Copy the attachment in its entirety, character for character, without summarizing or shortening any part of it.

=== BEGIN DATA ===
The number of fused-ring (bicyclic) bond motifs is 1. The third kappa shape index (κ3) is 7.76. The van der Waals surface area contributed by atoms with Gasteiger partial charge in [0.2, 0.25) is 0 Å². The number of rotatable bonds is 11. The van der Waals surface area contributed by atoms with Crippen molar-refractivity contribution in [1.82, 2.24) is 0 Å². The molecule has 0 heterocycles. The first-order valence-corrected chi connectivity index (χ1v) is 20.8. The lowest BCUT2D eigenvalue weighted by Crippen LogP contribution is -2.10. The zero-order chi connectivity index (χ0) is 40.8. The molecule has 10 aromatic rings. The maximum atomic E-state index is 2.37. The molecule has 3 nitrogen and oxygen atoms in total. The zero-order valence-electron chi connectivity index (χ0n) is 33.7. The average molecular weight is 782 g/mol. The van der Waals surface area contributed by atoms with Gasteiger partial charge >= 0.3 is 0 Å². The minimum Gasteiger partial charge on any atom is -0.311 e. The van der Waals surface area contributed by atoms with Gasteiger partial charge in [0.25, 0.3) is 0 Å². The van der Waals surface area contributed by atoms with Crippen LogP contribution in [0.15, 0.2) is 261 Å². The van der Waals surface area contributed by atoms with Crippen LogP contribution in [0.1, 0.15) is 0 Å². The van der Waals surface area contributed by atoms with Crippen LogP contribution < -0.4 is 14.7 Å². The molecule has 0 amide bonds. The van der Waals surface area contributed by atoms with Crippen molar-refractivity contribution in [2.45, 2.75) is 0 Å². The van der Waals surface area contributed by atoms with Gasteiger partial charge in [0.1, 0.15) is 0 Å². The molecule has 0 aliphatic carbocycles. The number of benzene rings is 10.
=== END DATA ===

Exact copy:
The number of fused-ring (bicyclic) bond motifs is 1. The third kappa shape index (κ3) is 7.76. The van der Waals surface area contributed by atoms with Gasteiger partial charge in [0.2, 0.25) is 0 Å². The number of rotatable bonds is 11. The van der Waals surface area contributed by atoms with Crippen molar-refractivity contribution in [1.82, 2.24) is 0 Å². The molecule has 0 heterocycles. The first-order valence-corrected chi connectivity index (χ1v) is 20.8. The lowest BCUT2D eigenvalue weighted by Crippen LogP contribution is -2.10. The zero-order chi connectivity index (χ0) is 40.8. The molecule has 10 aromatic rings. The maximum atomic E-state index is 2.37. The molecule has 3 nitrogen and oxygen atoms in total. The zero-order valence-electron chi connectivity index (χ0n) is 33.7. The average molecular weight is 782 g/mol. The van der Waals surface area contributed by atoms with Gasteiger partial charge >= 0.3 is 0 Å². The minimum Gasteiger partial charge on any atom is -0.311 e. The van der Waals surface area contributed by atoms with Gasteiger partial charge in [0.25, 0.3) is 0 Å². The van der Waals surface area contributed by atoms with Crippen LogP contribution in [0.15, 0.2) is 261 Å². The van der Waals surface area contributed by atoms with Crippen LogP contribution in [0.1, 0.15) is 0 Å². The van der Waals surface area contributed by atoms with Crippen LogP contribution < -0.4 is 14.7 Å². The molecule has 0 amide bonds. The van der Waals surface area contributed by atoms with Crippen molar-refractivity contribution in [2.45, 2.75) is 0 Å². The van der Waals surface area contributed by atoms with Gasteiger partial charge in [0.1, 0.15) is 0 Å². The molecule has 0 aliphatic carbocycles. The number of benzene rings is 10.